Amazon has started a game trade-in service at its UK site, having trialled a similar service in the US since March 2009. Platforms covered include PS3, Xbox 360, Wii, PS2, DS and PSP as well as a number of legacy and classic platforms stretching back to the Atari platforms of the 1980s and also includes some accessories. The company offers free return postage to those that trade-in - users print off a pre-paid delivery label and packing slip. Amazon is one of a number of retailers to recently expand into games trade-in services in the UK including supermarkets Tesco and Asda and entertainment specialist HMV, which has been operating its service successfully for over a year. Amazon's US trade-in service covers around 10,000 games, accessories and console hardware.
Amazon's move into pre-owned games is a reflection of the importance of providing a games trade-in service as part of a wider strategy to engage specific customers and compete in the retailer landscape both on the highstreet and online. Trading in games was once solely the preserve of the highstreet, but, like video and games rental services from companies such as LoveFilm, is now a legitimate competitive strategy for online-only retailers as well aided by well-established and cost effective distribution capabilities. In late 2010, in the UK and US specifically, not having a trade-in service for games is a competitive disadvantage as gamers, many of which are male aged 18-35 and with high disposable income, are an important target consumer group for a wide cross section of retailers. Implementing strategies to ensure gamers visit and engage with your business regularly is vitally important to retailers such as Amazon.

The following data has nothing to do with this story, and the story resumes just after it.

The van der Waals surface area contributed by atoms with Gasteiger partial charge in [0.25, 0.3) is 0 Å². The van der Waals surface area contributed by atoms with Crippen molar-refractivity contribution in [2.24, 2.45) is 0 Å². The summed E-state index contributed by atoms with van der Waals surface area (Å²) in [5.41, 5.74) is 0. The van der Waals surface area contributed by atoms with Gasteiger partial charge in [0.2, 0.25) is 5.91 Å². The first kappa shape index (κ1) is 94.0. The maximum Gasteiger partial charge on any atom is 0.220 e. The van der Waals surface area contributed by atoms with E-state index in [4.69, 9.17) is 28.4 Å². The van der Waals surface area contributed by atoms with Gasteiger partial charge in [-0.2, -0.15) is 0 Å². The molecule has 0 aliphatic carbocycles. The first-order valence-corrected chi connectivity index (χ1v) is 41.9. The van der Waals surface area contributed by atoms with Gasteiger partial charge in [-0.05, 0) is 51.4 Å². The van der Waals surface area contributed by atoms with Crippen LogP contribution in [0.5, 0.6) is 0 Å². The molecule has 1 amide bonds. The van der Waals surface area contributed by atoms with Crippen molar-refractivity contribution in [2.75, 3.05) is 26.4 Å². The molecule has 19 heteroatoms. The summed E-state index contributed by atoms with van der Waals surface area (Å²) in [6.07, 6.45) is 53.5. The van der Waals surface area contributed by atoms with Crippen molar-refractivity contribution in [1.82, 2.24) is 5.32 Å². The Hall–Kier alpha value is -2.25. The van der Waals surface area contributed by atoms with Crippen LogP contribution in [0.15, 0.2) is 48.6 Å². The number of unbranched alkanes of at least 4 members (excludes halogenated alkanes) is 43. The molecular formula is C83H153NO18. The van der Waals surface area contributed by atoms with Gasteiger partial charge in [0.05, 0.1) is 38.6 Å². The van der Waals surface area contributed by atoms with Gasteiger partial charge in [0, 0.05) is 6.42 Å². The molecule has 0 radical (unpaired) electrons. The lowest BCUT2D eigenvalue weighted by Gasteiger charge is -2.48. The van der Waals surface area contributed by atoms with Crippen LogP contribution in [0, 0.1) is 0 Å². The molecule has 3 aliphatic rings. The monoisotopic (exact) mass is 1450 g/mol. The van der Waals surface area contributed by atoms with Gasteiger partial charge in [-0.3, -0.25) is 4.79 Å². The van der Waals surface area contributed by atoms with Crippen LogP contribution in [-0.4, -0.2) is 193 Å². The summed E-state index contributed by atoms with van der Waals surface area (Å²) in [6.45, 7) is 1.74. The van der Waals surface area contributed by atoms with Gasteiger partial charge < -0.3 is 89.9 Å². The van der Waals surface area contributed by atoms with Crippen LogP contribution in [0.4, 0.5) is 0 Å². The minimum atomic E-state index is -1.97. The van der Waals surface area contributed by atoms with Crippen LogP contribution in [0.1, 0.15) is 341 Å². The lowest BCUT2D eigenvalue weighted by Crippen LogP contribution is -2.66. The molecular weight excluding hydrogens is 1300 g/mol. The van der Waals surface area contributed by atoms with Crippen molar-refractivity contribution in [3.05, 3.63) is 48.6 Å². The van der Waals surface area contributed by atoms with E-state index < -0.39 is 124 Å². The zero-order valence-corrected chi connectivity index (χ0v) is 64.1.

For the consumer there appear pros and cons to adopting Amazon's offering. Positive factors include guaranteed trade-in prices as long as the game is returned within a certain timescale. We are aware of only one highstreet store in the UK, CEX, that allows users to check online how much a trade-in is worth prior to visiting the store. Other highstreet specialists, such as Game Group, either need a phone call or a visit to check trade-in value. Not having to visit a store to trade-in a game is another advantage, but Amazon's solution still needs packing and a trip to the postbox or post office. Another con includes not being able to trade for cash, which is a key advantage of highstreet services from Game Group, HMV and CEX but Amazon's credit strategy allows users to offset trade-ins against the whole of Amazon's catalogue of products, a much wider offering than any of the specialist chains. Lastly, Amazon's service, while having its own user advantages, results in users have to wait a few days to gain access to their credit as games are sent through the post, checked and accounts are credited, a considerably slower process than the highstreet.
Although we consider a trade-in service a core offering for UK retailers selling games, Amazon already offers a marketplace for selling used games to its shoppers, which is likely to lessen the impact of a trade-in service for the company. Like Play's PlayTrade service, gamers can use Amazon's marketplace to sell their games at a higher value than trade-ins. With both services on offer from Amazon, users will need to decide between guaranteed payments and ease of use, compared to often higher prices achieved through the marketplace marginally offset by cost of postage.
IHS Screen Digest will soon be publishing an insight report on the pre-owned games market in the US and UK.
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